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Ilene Kristen:
"Why I Must Leave Ryan's Hope"
Afternoon TV Magazine, March 1979
by Diana Whitley
Article Provided By Wanda

One of daytime's most beloved villainesses has taken her leave - and the screen will be darker without her.  While we all wish Ilene the best of everything, we are sorry to see her go. But we don't think she'll be lost to us for long - with talent like hers, the sky's the limit!

Certain people on soap operas are so good at their parts it's nearly impossible to imagine them being replaced. Ilene Kristen is such a person. She's brought Delia Ryan Coleridge alive in all her complexities, making her one of the most popular characters on daytime TV. It shocked everyone when she decided to leave the show of which she has been such an integral part.

That Ilene can make a sometime villainous like Delia popular is proof of the wide scope of her talent. Delia is a very complicated person who until the last few months has had some very unattractive qualities. She's hurt a lot of people, been dishonest and manipulative, and was so dependent and over-emotional it was sometimes hard to watch her.  Not exactly the stuff of which heroines are made - yet Ilene was always at the top of the charts. One reason for this is that Ilene truly likes - even loves - Delia, and she is able to win our symphathy no matter how much she acts up.

The deep sympathy Ilene feels for her alter ego is now causing her problems, since it means it will be painful for Ilene to give her up. She's decided the time is right for her to move on, but that doesn't mean the decision has been an easy one. However, she's been with Ryan's Hope since it first went on the air, and so is ready for a change.

"If you want to build a career, you can't stay in one place forever.  I stayed an extra year beyond my contract, but now it's time to do other things."

Staying the extra year had its benefits. She was able to negotiate a contract that gave her certain things she wanted, such as a promise from ABC to give her a made-for-television movie.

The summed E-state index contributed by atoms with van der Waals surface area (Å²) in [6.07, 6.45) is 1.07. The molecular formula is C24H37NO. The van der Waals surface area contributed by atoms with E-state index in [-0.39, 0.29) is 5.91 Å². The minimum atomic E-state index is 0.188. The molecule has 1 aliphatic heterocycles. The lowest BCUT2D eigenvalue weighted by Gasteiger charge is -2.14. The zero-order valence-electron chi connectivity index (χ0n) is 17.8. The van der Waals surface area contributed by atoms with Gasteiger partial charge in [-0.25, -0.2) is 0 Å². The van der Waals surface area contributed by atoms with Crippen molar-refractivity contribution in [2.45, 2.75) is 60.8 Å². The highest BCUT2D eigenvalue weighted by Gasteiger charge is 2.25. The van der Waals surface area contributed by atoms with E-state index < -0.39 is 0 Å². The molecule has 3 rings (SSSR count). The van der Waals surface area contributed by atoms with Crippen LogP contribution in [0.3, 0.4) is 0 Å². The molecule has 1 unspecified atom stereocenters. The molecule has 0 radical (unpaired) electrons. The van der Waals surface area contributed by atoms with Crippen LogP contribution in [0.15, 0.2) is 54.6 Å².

It also gave her the chance to stay with Delia as she went through some very exciting changes. An unhappy, dependent Delia has grown up into a happy, whole person who can take care of herself and truly love someone else, instead of just needing him to survive.

Delia's transformation has provided some really fun episodes for Ilene, particularly since her marriage to Roger.  After crying her eyes out for months on end, she's been doing some different and challenging scenes, running the gamut of emotions and adding new dimensions to the character.

Ryan's Hope is considered by many people to be head and shoulders above any other soap opera. Good writing and acting are augmented by high-quality production.  In one scene alone, Ilene had to contend with 100 different camera shots, which is more like shooting a movie than a soap - in fact harder, with the tremendous limitations (mainly time and money) on soap operas.

One reason Ilene has decided to leave a job she has been so involved in is she feels the professionalism required is not recognized or appreciated by the people behind the scenes.

"Sometimes the actors work really hard and don't even get as much as a thank you at the end of the day. They'll thank the crew, but not the actors. The control room can be very inconsiderate in this way.  They don't mean to be - they are good people - but they are, and I consider that a major problem with this kind of work. I like them a lot," she said emphatically, "but they have tunnel vision, and they don't seem to have a very good idea of what an actor goes through.